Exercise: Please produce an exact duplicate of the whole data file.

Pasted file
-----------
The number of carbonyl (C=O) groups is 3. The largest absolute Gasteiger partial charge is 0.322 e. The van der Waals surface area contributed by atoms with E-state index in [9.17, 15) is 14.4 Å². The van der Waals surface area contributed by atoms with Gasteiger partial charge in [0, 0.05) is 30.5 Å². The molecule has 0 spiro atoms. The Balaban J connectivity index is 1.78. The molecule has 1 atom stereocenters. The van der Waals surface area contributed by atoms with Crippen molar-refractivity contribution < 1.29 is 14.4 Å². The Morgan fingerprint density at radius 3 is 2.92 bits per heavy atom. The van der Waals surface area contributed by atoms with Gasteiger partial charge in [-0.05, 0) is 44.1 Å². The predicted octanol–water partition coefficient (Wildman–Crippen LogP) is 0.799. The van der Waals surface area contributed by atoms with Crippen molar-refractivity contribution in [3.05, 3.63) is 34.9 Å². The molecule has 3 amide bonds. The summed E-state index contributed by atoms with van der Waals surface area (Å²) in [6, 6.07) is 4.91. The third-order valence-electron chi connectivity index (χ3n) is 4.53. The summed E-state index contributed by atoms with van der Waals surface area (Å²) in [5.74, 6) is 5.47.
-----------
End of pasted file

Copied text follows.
The number of carbonyl (C=O) groups is 3. The largest absolute Gasteiger partial charge is 0.322 e. The van der Waals surface area contributed by atoms with E-state index in [9.17, 15) is 14.4 Å². The van der Waals surface area contributed by atoms with Gasteiger partial charge in [0, 0.05) is 30.5 Å². The molecule has 0 spiro atoms. The Balaban J connectivity index is 1.78. The molecule has 1 atom stereocenters. The van der Waals surface area contributed by atoms with Crippen molar-refractivity contribution < 1.29 is 14.4 Å². The Morgan fingerprint density at radius 3 is 2.92 bits per heavy atom. The van der Waals surface area contributed by atoms with Gasteiger partial charge in [-0.05, 0) is 44.1 Å². The predicted octanol–water partition coefficient (Wildman–Crippen LogP) is 0.799. The van der Waals surface area contributed by atoms with Crippen molar-refractivity contribution in [3.05, 3.63) is 34.9 Å². The molecule has 3 amide bonds. The summed E-state index contributed by atoms with van der Waals surface area (Å²) in [6, 6.07) is 4.91. The third-order valence-electron chi connectivity index (χ3n) is 4.53. The summed E-state index contributed by atoms with van der Waals surface area (Å²) in [5.74, 6) is 5.47.